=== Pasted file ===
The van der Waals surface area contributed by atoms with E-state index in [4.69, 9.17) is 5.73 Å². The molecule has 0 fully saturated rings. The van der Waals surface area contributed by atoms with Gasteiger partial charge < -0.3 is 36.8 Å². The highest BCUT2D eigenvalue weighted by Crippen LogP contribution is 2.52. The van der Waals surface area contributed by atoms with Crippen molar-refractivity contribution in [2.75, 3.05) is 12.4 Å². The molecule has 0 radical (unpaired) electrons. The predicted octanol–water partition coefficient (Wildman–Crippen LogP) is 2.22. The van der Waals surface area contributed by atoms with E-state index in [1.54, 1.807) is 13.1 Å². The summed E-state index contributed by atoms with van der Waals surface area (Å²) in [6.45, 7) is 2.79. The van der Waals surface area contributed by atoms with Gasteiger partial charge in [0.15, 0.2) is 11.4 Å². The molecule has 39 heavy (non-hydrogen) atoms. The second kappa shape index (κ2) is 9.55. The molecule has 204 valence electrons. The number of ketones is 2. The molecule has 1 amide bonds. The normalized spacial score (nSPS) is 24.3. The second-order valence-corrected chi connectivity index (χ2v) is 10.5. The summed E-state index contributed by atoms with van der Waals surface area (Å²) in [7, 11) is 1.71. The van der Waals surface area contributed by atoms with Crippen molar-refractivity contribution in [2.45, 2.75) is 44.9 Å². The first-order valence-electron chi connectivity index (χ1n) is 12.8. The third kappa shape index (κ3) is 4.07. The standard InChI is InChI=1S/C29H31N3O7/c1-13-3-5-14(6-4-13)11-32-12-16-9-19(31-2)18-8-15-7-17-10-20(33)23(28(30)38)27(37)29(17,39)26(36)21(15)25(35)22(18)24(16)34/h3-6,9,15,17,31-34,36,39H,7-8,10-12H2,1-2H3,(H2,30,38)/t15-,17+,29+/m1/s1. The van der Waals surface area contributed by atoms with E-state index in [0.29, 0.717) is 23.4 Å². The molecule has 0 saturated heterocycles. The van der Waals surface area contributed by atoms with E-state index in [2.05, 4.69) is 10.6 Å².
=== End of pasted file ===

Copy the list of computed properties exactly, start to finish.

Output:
The van der Waals surface area contributed by atoms with E-state index in [4.69, 9.17) is 5.73 Å². The molecule has 0 fully saturated rings. The van der Waals surface area contributed by atoms with Gasteiger partial charge < -0.3 is 36.8 Å². The highest BCUT2D eigenvalue weighted by Crippen LogP contribution is 2.52. The van der Waals surface area contributed by atoms with Crippen molar-refractivity contribution in [2.75, 3.05) is 12.4 Å². The molecule has 0 radical (unpaired) electrons. The predicted octanol–water partition coefficient (Wildman–Crippen LogP) is 2.22. The van der Waals surface area contributed by atoms with E-state index in [1.54, 1.807) is 13.1 Å². The summed E-state index contributed by atoms with van der Waals surface area (Å²) in [6.45, 7) is 2.79. The van der Waals surface area contributed by atoms with Gasteiger partial charge in [0.15, 0.2) is 11.4 Å². The molecule has 39 heavy (non-hydrogen) atoms. The second kappa shape index (κ2) is 9.55. The molecule has 204 valence electrons. The number of ketones is 2. The molecule has 1 amide bonds. The normalized spacial score (nSPS) is 24.3. The second-order valence-corrected chi connectivity index (χ2v) is 10.5. The summed E-state index contributed by atoms with van der Waals surface area (Å²) in [7, 11) is 1.71. The van der Waals surface area contributed by atoms with Crippen molar-refractivity contribution in [2.45, 2.75) is 44.9 Å². The first-order valence-electron chi connectivity index (χ1n) is 12.8. The third kappa shape index (κ3) is 4.07. The standard InChI is InChI=1S/C29H31N3O7/c1-13-3-5-14(6-4-13)11-32-12-16-9-19(31-2)18-8-15-7-17-10-20(33)23(28(30)38)27(37)29(17,39)26(36)21(15)25(35)22(18)24(16)34/h3-6,9,15,17,31-34,36,39H,7-8,10-12H2,1-2H3,(H2,30,38)/t15-,17+,29+/m1/s1. The van der Waals surface area contributed by atoms with E-state index in [0.29, 0.717) is 23.4 Å². The molecule has 0 saturated heterocycles. The van der Waals surface area contributed by atoms with E-state index in [2.05, 4.69) is 10.6 Å².